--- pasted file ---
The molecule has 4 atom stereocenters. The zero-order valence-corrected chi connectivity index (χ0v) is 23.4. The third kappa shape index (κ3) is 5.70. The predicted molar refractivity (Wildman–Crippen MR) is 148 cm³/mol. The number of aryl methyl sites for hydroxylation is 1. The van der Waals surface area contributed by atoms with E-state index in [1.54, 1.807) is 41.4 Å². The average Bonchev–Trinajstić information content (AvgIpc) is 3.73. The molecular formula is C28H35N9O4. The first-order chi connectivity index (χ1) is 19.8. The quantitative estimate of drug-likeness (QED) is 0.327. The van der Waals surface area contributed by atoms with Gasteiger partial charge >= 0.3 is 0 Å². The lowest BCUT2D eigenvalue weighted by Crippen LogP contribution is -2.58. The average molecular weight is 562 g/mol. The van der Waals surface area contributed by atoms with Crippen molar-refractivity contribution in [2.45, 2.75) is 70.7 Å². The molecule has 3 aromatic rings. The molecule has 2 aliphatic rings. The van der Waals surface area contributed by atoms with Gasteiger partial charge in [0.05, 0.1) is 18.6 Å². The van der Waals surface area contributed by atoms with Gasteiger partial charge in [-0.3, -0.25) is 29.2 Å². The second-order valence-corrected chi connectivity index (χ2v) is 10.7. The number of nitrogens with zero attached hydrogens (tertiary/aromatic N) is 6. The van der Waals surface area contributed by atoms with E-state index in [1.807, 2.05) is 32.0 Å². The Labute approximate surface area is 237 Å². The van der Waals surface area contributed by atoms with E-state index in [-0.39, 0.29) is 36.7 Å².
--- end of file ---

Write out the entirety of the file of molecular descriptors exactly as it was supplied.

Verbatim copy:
The molecule has 4 atom stereocenters. The zero-order valence-corrected chi connectivity index (χ0v) is 23.4. The third kappa shape index (κ3) is 5.70. The predicted molar refractivity (Wildman–Crippen MR) is 148 cm³/mol. The number of aryl methyl sites for hydroxylation is 1. The van der Waals surface area contributed by atoms with E-state index in [1.54, 1.807) is 41.4 Å². The average Bonchev–Trinajstić information content (AvgIpc) is 3.73. The molecular formula is C28H35N9O4. The first-order chi connectivity index (χ1) is 19.8. The quantitative estimate of drug-likeness (QED) is 0.327. The van der Waals surface area contributed by atoms with Gasteiger partial charge >= 0.3 is 0 Å². The lowest BCUT2D eigenvalue weighted by Crippen LogP contribution is -2.58. The average molecular weight is 562 g/mol. The van der Waals surface area contributed by atoms with Crippen molar-refractivity contribution in [2.45, 2.75) is 70.7 Å². The molecule has 3 aromatic rings. The molecule has 2 aliphatic rings. The van der Waals surface area contributed by atoms with Gasteiger partial charge in [0.05, 0.1) is 18.6 Å². The van der Waals surface area contributed by atoms with Gasteiger partial charge in [-0.3, -0.25) is 29.2 Å². The second-order valence-corrected chi connectivity index (χ2v) is 10.7. The number of nitrogens with zero attached hydrogens (tertiary/aromatic N) is 6. The van der Waals surface area contributed by atoms with E-state index in [1.807, 2.05) is 32.0 Å². The Labute approximate surface area is 237 Å². The van der Waals surface area contributed by atoms with E-state index in [-0.39, 0.29) is 36.7 Å².